Today's Paper Obits Today's Photos Fitzgerald leads Mississippi St past Hogs 52-6 OPINION: In gratitude Northwest Profiles Crime Weather Puzzles
ADVERTISEMENT
ADVERTISEMENT
story.lead_photo.caption Marilyn Marshall-Miller (left), who underwent genetic testing after being diagnosed with cancer in 2016, has a tearful moment Friday with genetic counselor Courtney Cook while recalling Marshall-Miller’s experience. - Photo by Charlie Kaijo

ROGERS -- Most health threats come from outside the body -- germs, viruses, toxins and such. Courtney Cook helps patients deal with attacks or weaknesses from within.

Cook is a genetic counselor, a master's degree-level expert in interpreting genetic test results for patients. Her specialty is oncology, the discipline focusing on cancer.

She is the third genetic counselor in Arkansas and the first working outside the Little Rock area, according to Cancer Challenge, a nonprofit group based in Springdale that promotes and encourages cooperation in anti-cancer efforts and provides grants.

Laboratories run genetic tests. Medical doctors analyze them. A genetic counselor like Cook explains those results in the context of a patient's symptoms and family history. She gives expert advice in understandable language.

And she may have solved the unexplained death of a child 21 years ago.

Marilyn Marshall-Miller of Joplin, Mo., was diagnosed with breast cancer in July 2016 -- one of three cousins and an aunt to develop it in a four-year period. Yet the usual test for the most common genetic link in such cases came back negative. Her surgeon wanted a more thorough check and recommended Cook by name, Marshall-Miller said.

Reviewing the family history, including the death of Marshall-Miller's child, Cook ordered another, different test. It showed Marshall-Miller has a rare genetic anomaly closely linked to breast cancer in women and prostate cancer in men.

The anomaly can also cause a condition from birth called Nijmegen breakage syndrome. The condition stunts the health and development of those born with it.

The syndrome appears to have been the cause of death of Marshall-Miller's daughter, Stephanie, in 1996 at age 5. Tissue samples taken from Stephanie, kept frozen for more than two decades, are being tested now to confirm, Marshall-Miller said in an interview Friday.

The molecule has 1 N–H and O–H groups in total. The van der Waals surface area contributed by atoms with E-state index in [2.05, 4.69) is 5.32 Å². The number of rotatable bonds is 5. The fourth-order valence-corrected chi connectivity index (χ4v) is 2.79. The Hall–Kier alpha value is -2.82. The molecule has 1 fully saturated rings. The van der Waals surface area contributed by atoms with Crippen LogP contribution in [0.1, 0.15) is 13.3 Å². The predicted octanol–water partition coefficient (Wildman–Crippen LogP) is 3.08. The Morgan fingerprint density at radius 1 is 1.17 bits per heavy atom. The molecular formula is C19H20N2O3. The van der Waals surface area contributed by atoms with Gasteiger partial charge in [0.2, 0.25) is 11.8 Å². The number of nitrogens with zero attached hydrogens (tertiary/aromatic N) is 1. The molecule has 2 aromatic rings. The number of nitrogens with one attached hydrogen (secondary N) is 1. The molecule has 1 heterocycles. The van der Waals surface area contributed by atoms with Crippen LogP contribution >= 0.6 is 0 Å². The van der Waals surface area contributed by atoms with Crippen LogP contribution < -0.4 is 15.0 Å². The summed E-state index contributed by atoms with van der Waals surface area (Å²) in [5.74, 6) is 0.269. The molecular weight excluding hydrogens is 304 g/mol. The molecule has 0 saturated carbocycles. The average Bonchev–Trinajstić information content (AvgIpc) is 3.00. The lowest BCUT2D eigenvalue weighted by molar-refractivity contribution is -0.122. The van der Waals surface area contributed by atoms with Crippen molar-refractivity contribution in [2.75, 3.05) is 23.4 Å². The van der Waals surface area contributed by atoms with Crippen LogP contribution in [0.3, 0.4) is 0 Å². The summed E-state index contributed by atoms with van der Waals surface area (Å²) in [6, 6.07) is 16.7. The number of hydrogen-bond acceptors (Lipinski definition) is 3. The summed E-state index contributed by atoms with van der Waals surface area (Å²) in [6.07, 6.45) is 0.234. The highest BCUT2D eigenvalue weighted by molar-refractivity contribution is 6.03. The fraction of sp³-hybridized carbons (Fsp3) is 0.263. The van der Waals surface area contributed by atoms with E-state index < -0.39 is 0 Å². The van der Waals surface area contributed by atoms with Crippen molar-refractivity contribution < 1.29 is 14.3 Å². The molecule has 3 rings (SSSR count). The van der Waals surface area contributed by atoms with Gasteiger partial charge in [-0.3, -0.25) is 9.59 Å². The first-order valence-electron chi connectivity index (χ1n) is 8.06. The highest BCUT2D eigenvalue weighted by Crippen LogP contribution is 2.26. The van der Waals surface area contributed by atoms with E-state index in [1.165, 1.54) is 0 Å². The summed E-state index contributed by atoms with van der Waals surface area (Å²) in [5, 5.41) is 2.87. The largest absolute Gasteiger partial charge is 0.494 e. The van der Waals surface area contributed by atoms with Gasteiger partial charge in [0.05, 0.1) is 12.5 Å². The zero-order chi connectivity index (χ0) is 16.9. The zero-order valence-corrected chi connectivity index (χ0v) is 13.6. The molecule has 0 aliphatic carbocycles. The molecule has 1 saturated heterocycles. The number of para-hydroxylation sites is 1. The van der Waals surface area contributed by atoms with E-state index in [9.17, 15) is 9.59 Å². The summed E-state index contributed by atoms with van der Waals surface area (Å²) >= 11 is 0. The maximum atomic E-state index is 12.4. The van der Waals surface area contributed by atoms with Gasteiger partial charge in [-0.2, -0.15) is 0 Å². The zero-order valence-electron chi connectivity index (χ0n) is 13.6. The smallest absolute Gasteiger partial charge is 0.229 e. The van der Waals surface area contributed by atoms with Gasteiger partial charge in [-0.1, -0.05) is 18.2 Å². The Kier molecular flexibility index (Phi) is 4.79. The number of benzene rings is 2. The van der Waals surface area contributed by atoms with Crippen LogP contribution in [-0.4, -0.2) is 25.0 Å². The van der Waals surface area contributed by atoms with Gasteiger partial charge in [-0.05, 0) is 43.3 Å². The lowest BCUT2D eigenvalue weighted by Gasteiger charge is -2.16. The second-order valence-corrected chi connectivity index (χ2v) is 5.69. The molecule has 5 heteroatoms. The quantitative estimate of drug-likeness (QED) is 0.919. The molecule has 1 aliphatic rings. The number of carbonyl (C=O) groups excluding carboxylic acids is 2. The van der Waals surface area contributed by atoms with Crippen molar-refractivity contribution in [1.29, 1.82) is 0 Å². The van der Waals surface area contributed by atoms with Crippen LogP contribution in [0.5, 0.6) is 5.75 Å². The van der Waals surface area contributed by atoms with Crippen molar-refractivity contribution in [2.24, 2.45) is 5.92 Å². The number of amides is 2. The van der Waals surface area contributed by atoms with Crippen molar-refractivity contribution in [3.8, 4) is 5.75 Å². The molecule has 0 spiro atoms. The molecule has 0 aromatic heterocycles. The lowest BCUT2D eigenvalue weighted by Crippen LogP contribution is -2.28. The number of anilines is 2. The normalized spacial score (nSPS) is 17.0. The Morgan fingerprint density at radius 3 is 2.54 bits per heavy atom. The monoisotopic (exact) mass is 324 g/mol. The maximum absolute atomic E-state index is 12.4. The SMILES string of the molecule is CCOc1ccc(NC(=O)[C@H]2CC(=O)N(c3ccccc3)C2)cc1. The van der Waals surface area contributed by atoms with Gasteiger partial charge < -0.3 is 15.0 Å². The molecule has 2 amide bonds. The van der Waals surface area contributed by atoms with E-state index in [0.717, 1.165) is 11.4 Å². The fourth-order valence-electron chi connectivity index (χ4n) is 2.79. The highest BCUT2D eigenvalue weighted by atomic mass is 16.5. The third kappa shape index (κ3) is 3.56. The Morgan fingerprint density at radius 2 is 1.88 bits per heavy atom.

"For 20 years, I've wondered if I did enough," Marshall-Miller said of the struggle to save Stephanie's life since her daughter's birth. The test Cook had advised, which found the condition, did not exist in 1996. The mapping of the human genome, a foundation for all such tests, had not been completed yet.

During a counseling session on Nov. 30, Cook asked Marshall-Miller if she had a picture of Stephanie.

"Always. It is on my phone," Marshall-Miller said. "Courtney pulled up pictures of children of people with Nijmegen breakage syndrome, and they looked like Stephanie's brothers and sisters.

"I went to the chapel and cried," Marshall-Miller said.

Then she called family members and Stephanie's pediatrician in Joplin, who had also struggled mightily to save the child's life. She cried, too, Marshall-Miller said. After more than two decades, they have what appears to be an answer.

In other cases, a genetic counselor might see someone who is going to one doctor for kidney trouble and also to a skin doctor for facial polyps, Cook said. There is an inherited illness that can cause both those conditions, she said. That same illness can lead to cancer. Cook's job would be to recognize the possible link and recommend the right test to find out whether the conditions are linked, all while keeping the patient and the patient's doctors informed.

Different genetic tests look for different specific mutations, Cook said. Ordering the right test requires knowing quite a bit about the patient and the available tests, she said.

Cook has seen about 200 patients since she opened her office doors in September. Most appointments are about 90 minutes long, she said, because she must carefully review family and personal history.

Insurance has covered the full cost of genetic testing for about three-quarters of the patients she has seen, Cook said. About 10 percent of the remainder have paid less than $200, she said. Marshall-Miller said that charities such as cancer foundations will also help pay for such testing.

The counselor doesn't always recommend testing, Cook added.

Cook received her degree from the University of Arkansas for Medical Sciences in Little Rock. Cancer Challenge had looked for someone like Cook since 2010, Executive Director Erin Rongers said.

The nonprofit set finding a genetic counselor as a priority, provided a $50,000 grant toward that goal and worked out the details of Cook's cooperation among cancer treatment centers in the area. Cook works out of an office at the Highlands Oncology Group in Rogers but sees people referred by cooperating clinics throughout the region.

"It's been a gap in our community service for a long time, and then, quite suddenly, the right players were in place," Rongers said of finding Cook and the necessary support network.